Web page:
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Fat Girl Camping

September 10, 2007

Camping Queen

I love camping. Let me just repeat that so it really sinks in. I love camping.

I’m a car camper (or a truck camper up until this year). That means that my equipment is too bulky for backpacking, but fits wonderfully into my vehicle. I caught the camping bug early in life from my parents. They preferred RV camping to the tent camping I took up in my early 20s. As a child my parents had one of those silver Airstream trailers towed with the ever-popular fake-wood-side-paneled station wagon. By the time I was four, I had already visited about 45 states. When I got a little older, my parents bought a well-used 25-foot motor home. It broke down a lot, but thankfully my father was (and still is) good with tools.

When I reached the age where I was independent, but broke, I discovered tent camping. It was cheap–way cheaper than staying in a motel. I still got to visit those same places I grew to love when RVing, and it was really fun to do with friends.

When I moved to Alaska many moons ago, I did it with a friend, a cat, and a pickup packed with belongings and camping equipment. We spent three weeks traversing the North American continent and we only slept one night in a motel (as our ‘Welcome to Canada’ treat). Baltimore to Anchorage was quite a journey and each night we pitched a tent and slept on the ground. Oh, and I did this all weighing over 300 lbs.

I saw all 50 states (and several countries) by the time I was 23. So now I’m exploring places that are close to home, but I’ve never set eyes upon and I’m planning more distant excursions to the places that my heart longs to see.

Labor Day weekend was for exploring a place that is close to home—Patapsco State Park. Patapsco is broken up in to many different areas. I’ve hiked the McKeldin Area solo before when shooting a project on natural abstractions for a photography project (did I say how much I love photographing natural abstractions?). I always thought that area was better for mountain biking than hiking, but pretty nonetheless. I managed to be there during some sort of army exercise ‘cause I kept being set upon by guys in camo—it was a little unnerving.

I’d never been to the Hollofield Area of the park before, which is where the campground is located. We were late making reservations for the holiday weekend, but there were plenty of spaces. That didn’t stop those taking the reservations from giving us a hard time, which seemed to be their modus operandi for the weekend. I’ve had both good and bad experiences with park rangers in the past and the experiences of this Labor Day weekend fall into the ‘bad’ category. My camping buddies asked at the gate if they could buy a trail map as they were trying to find a way to walk to neighboring historic Ellicott City. The rangers acted as if it was the silliest request in the world and after much haggling my buddies decided to just wing it because dealing with the rangers over purchasing a $2 map turned out to be too much trouble. Thankfully, most of the ‘bad’ only affected our group peripherally and our campground hosts were friendly so everything balanced out.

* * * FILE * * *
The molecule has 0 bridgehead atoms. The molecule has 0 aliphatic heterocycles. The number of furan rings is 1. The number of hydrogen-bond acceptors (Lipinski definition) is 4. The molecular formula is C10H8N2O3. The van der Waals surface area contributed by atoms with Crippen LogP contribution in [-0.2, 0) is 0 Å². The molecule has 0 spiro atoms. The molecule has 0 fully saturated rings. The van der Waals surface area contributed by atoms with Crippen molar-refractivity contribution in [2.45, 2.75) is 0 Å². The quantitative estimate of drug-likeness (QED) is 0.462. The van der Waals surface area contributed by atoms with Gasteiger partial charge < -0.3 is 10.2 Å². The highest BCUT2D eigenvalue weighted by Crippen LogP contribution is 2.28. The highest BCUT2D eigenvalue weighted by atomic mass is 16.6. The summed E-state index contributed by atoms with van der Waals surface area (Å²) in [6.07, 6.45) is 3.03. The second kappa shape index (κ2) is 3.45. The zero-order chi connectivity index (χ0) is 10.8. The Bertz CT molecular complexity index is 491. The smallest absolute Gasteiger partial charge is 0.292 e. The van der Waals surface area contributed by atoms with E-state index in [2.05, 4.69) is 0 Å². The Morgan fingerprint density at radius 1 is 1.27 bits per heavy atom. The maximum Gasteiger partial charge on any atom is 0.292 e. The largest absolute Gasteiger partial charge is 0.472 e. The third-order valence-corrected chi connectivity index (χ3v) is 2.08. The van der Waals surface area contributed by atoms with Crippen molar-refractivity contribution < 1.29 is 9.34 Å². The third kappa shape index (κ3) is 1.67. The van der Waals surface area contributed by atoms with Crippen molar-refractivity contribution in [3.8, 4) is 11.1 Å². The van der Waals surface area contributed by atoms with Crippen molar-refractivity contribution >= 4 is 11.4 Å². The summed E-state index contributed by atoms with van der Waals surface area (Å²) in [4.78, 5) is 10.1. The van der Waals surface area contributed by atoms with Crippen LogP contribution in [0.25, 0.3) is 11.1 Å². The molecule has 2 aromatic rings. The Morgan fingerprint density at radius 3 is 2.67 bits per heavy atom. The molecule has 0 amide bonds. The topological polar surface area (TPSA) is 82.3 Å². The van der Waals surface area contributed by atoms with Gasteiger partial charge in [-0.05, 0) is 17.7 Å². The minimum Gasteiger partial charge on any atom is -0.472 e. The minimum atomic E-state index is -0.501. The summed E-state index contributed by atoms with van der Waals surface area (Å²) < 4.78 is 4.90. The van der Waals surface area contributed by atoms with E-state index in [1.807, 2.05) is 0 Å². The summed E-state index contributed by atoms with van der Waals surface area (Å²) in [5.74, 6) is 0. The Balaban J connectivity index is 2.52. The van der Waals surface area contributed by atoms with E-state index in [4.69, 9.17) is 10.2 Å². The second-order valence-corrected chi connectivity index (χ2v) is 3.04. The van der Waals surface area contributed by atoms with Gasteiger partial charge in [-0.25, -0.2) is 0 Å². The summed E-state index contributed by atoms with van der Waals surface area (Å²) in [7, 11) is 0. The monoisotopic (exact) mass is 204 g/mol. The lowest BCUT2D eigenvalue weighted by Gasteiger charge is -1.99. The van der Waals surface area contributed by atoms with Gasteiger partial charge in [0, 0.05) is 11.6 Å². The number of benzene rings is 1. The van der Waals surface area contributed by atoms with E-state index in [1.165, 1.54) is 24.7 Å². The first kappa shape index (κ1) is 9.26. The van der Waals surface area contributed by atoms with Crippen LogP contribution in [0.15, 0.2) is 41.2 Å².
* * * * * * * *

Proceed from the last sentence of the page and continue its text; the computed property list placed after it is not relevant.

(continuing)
The campsite we had was nice, but it was far from the bathrooms (which were up a very large hill). The potties were clean, but the toilet tissue was not replenished regularly. One of the first lessons of tent camping is to always bring a roll of TP—‘cause leaves just aren’t a good substitute, especially if you’re camping in winter. So, thankfully, we had extra TP, which other campers tried to smooth-talk us into relinquishing for their use. Really, you haven’t lived until you’ve witnessed someone trying to smooth-talk you out of a roll of toilet paper.

My friends did hike to Ellicott City and it only took them an hour. I declined the hike because I honestly felt it was going to be a 4-hour forced march and my whole purpose of the weekend was to unwind (‘cause I’d been wound up from work and other things for about 6 months). A four-hour hike did not sound like an unwind-y activity. If I’d have known it was only going to be an hour, I would have gone with them. Instead, I replenished our cooler ice and sat out by our picnic table for a leisurely read, which I quite enjoyed.

The friends phoned when they arrived in Ellicott City and I drove to meet them for wine tasting at a new wine bar, Annabell’s Fine Wine and Gourmet Food, and then to eat the best fajitas in town at La Palapa Grill and Cantina.

I finally unwound that weekend. There are many wonderful things about camping–like being outside in a lovely wooded spot with good friends, good conversation, fabulous camp food, and fire.

Note: Thanks to R who took that fabulous photo. I’m always the one with the camera so there are usually few photos of me and I like this one because, well, I look happy.  And I like the way my butt looks…

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